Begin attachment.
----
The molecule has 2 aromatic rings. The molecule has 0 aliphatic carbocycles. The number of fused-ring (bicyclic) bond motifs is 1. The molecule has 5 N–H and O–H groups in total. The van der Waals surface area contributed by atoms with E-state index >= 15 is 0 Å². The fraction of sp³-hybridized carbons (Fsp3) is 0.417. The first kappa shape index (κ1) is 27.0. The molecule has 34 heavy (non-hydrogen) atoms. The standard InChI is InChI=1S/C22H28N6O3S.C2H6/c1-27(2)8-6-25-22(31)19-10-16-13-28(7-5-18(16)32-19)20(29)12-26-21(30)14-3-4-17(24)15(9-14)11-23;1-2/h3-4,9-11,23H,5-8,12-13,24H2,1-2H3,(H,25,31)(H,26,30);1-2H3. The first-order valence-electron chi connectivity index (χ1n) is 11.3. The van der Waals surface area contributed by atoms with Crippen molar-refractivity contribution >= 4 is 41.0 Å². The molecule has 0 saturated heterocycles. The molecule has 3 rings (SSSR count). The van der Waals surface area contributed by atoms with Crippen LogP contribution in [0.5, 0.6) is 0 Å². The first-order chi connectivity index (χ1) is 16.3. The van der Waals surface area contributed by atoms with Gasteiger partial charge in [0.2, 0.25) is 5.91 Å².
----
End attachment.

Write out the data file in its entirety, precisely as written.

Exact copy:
The molecule has 2 aromatic rings. The molecule has 0 aliphatic carbocycles. The number of fused-ring (bicyclic) bond motifs is 1. The molecule has 5 N–H and O–H groups in total. The van der Waals surface area contributed by atoms with E-state index >= 15 is 0 Å². The fraction of sp³-hybridized carbons (Fsp3) is 0.417. The first kappa shape index (κ1) is 27.0. The molecule has 34 heavy (non-hydrogen) atoms. The standard InChI is InChI=1S/C22H28N6O3S.C2H6/c1-27(2)8-6-25-22(31)19-10-16-13-28(7-5-18(16)32-19)20(29)12-26-21(30)14-3-4-17(24)15(9-14)11-23;1-2/h3-4,9-11,23H,5-8,12-13,24H2,1-2H3,(H,25,31)(H,26,30);1-2H3. The first-order valence-electron chi connectivity index (χ1n) is 11.3. The van der Waals surface area contributed by atoms with Crippen molar-refractivity contribution >= 4 is 41.0 Å². The molecule has 0 saturated heterocycles. The molecule has 3 rings (SSSR count). The van der Waals surface area contributed by atoms with Crippen LogP contribution in [0.5, 0.6) is 0 Å². The first-order chi connectivity index (χ1) is 16.3. The van der Waals surface area contributed by atoms with Gasteiger partial charge in [0.2, 0.25) is 5.91 Å².